Afghan Sikh’s in Helmand once numbered in their hundreds, but with increased insecurity, only four are now left.
Helmand Sikhs Plan To Migrate In Wake Of Jalalabad Bombing
Members of the minority Sikh community in Afghanistan said their numbers have dropped sharply in the country over the years and that in Helmand alone, there are now only four Sikhs left, from the original 85 families.
One Afghan Sikh, from Helmand, told TOLOnews that he was born and raised in the southern parts of Afghanistan – with his family having been mostly farmers in Nawa district in Helmand.
But according to him, due to the ongoing war in the province and the collapse of several districts in recent years, his family has fled the country.
He also said Sunday’s bombing against a group of Sikh members, including their leaders, in Jalalabad city, has them all really concerned.
“We were once 85 families living here and were involved in trade and farming; even during the Taliban regime we did not have any problems; but our numbers gradually declined and families were forced to migrate; they left Helmand and Afghanistan and the incident in Nangarhar happened where our relatives were killed; now we are really concerned,” said Atar Singh.
“After the attack in Nangarhar we, the few Sikhs living here, have decided to leave Afghanistan because here we don’t have any guarantee of staying alive; if our security can be guaranteed we will not leave Afghanistan,” Atar added.
Another Helmand resident and close friend of Atar Singh’s said he has known Atar since they were children. He it was sad to see the Sikh community leaving the country.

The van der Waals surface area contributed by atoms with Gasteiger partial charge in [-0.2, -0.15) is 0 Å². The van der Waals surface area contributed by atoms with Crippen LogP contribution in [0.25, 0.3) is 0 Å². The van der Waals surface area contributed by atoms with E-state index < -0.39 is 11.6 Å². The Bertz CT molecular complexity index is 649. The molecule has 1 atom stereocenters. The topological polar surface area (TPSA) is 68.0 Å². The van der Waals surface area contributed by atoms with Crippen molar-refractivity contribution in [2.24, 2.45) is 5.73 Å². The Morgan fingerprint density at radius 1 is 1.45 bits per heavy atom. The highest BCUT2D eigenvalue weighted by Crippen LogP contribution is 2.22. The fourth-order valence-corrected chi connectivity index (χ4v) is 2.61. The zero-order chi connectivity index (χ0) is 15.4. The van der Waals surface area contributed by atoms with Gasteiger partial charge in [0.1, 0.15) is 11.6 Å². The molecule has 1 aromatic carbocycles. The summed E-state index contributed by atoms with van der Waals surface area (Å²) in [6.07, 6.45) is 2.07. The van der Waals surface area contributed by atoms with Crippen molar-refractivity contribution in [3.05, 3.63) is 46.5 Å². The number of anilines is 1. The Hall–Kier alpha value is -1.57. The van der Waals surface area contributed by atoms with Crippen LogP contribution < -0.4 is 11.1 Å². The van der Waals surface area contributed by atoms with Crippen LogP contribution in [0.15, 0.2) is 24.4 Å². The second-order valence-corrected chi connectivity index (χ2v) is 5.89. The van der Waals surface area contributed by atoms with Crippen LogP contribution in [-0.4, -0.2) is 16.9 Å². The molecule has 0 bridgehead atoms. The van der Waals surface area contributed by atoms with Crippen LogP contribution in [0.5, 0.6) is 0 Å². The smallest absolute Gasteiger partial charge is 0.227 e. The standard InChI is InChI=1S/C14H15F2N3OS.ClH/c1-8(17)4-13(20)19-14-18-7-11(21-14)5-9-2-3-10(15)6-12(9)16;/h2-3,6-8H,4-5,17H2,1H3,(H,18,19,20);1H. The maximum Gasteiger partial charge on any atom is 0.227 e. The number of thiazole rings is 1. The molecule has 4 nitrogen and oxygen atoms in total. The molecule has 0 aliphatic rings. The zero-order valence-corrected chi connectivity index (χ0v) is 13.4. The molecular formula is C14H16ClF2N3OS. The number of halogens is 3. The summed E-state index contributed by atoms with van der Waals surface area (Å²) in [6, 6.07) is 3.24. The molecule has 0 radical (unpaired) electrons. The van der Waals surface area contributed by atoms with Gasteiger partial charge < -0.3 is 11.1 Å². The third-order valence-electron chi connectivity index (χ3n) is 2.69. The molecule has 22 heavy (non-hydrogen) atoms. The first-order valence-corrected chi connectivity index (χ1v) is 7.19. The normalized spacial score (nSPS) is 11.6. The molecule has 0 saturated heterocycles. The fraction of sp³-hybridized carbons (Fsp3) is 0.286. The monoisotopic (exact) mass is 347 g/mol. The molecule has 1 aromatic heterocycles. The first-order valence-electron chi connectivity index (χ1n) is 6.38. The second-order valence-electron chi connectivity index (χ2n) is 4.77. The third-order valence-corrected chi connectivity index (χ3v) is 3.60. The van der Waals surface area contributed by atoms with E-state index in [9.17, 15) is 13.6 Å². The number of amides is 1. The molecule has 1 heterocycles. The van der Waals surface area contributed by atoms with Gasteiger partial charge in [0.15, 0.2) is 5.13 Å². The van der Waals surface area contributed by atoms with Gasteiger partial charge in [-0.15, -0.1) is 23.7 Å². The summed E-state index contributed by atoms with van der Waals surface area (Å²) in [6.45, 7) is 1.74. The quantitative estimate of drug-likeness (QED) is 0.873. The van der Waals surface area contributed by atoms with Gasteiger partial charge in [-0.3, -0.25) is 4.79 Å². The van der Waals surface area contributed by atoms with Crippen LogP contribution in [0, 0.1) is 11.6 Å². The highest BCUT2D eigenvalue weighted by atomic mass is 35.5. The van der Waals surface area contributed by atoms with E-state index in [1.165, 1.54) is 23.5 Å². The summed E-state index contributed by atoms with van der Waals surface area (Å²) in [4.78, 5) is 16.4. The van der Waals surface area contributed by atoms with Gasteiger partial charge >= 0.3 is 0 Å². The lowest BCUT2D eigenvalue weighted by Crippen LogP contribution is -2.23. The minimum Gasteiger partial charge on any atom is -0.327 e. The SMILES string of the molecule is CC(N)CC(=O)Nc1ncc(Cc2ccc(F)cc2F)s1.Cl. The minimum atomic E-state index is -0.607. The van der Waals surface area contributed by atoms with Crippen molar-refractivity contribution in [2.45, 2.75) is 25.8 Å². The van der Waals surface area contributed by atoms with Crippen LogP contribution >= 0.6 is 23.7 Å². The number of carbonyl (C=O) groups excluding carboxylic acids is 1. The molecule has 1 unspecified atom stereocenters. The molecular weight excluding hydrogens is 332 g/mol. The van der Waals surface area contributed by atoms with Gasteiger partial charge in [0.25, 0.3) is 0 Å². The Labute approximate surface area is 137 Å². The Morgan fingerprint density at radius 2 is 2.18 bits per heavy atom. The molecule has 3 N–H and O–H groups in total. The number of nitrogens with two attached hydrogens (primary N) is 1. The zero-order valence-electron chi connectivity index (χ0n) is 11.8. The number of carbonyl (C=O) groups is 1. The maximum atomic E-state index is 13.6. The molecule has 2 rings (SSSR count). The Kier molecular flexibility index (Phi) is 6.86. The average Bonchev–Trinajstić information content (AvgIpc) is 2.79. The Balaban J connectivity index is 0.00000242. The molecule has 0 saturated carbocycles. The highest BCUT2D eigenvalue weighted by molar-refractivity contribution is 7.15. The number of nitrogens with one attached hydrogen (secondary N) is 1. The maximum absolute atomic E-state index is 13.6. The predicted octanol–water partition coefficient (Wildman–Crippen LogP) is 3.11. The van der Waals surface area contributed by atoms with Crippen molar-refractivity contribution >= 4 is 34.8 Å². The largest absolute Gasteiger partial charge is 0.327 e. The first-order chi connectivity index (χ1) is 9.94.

“We have really good relations with Helmand’s Sikhs, we are really sad that this minority group is leaving the country due to insecurity,” said Sultan Mohammad, a resident of Lashkargah city.
Statistics shows that from the original 85 Sikh families in Helmand, only four male members of the community are left. Even then, they have sent their families to either Kabul or India following increased insecurity in the province.
This comes after Avtar Singh Khalsa, the parliamentary elections candidate, was killed along with 14 other Afghan Sikh’s in a suicide bombing on Sunday in Jalalabad.
Narinder Singh, the son of Khalsa, said on Friday he wants to contest the October parliamentary elections in Afghanistan from the seat apportioned to the minority community.
The Independent Election Commission (IEC) said this week the Hindu and Sikh community could nominate another candidate in the wake of Khalsa's death.
Last week Reuters reported that many among Afghanistan’s dwindling Sikh minority are considering leaving for neighboring India after the suicide bombing killed at least 14 members of their community.
The Sikh community now numbers fewer than 300 families in Afghanistan, which has only two gurdwaras, or places of worship, one each in Jalalabad and Kabul, the capital.
Although almost entirely a Muslim country, Afghanistan was home to as many as 250,000 Sikhs and Hindus before a devastating civil war in the 1990s.
Even a decade ago, the US State Department said in a report, about 3,000 Sikhs and Hindus still lived in the country.
Despite official political representation and freedom of worship, many face prejudice and harassment as well as violence from militant Islamist groups, prompting thousands to move to India, their spiritual homeland.
Reuters also reported that following the Jalalabad attack, some Sikhs have sought shelter at the city’s Indian consulate.
India has issued long-term visas to members of Afghanistan’s Sikh and Hindu communities.